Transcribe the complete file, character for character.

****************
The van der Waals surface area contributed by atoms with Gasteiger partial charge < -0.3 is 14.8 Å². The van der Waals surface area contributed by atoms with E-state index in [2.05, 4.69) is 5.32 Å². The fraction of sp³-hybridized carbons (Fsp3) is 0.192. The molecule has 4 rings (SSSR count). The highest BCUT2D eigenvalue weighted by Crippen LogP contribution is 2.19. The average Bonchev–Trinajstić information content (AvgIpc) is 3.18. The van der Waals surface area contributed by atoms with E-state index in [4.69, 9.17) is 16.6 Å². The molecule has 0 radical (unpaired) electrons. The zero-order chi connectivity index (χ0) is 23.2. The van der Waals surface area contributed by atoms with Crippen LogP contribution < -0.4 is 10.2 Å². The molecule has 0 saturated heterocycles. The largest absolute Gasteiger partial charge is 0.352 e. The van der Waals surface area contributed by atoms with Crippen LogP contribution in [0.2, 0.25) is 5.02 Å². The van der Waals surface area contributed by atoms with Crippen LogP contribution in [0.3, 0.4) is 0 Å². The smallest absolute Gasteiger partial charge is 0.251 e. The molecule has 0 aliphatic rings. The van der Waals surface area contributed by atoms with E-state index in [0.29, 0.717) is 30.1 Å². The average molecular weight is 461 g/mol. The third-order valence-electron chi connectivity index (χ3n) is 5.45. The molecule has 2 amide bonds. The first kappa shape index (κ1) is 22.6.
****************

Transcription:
The van der Waals surface area contributed by atoms with Gasteiger partial charge < -0.3 is 14.8 Å². The van der Waals surface area contributed by atoms with E-state index in [2.05, 4.69) is 5.32 Å². The fraction of sp³-hybridized carbons (Fsp3) is 0.192. The molecule has 4 rings (SSSR count). The highest BCUT2D eigenvalue weighted by Crippen LogP contribution is 2.19. The average Bonchev–Trinajstić information content (AvgIpc) is 3.18. The van der Waals surface area contributed by atoms with E-state index in [4.69, 9.17) is 16.6 Å². The molecule has 0 radical (unpaired) electrons. The zero-order chi connectivity index (χ0) is 23.2. The van der Waals surface area contributed by atoms with Crippen LogP contribution < -0.4 is 10.2 Å². The molecule has 0 saturated heterocycles. The largest absolute Gasteiger partial charge is 0.352 e. The van der Waals surface area contributed by atoms with Crippen LogP contribution in [0.2, 0.25) is 5.02 Å². The van der Waals surface area contributed by atoms with Crippen LogP contribution in [0.3, 0.4) is 0 Å². The smallest absolute Gasteiger partial charge is 0.251 e. The molecule has 0 aliphatic rings. The van der Waals surface area contributed by atoms with E-state index in [0.29, 0.717) is 30.1 Å². The average molecular weight is 461 g/mol. The third-order valence-electron chi connectivity index (χ3n) is 5.45. The molecule has 2 amide bonds. The first kappa shape index (κ1) is 22.6.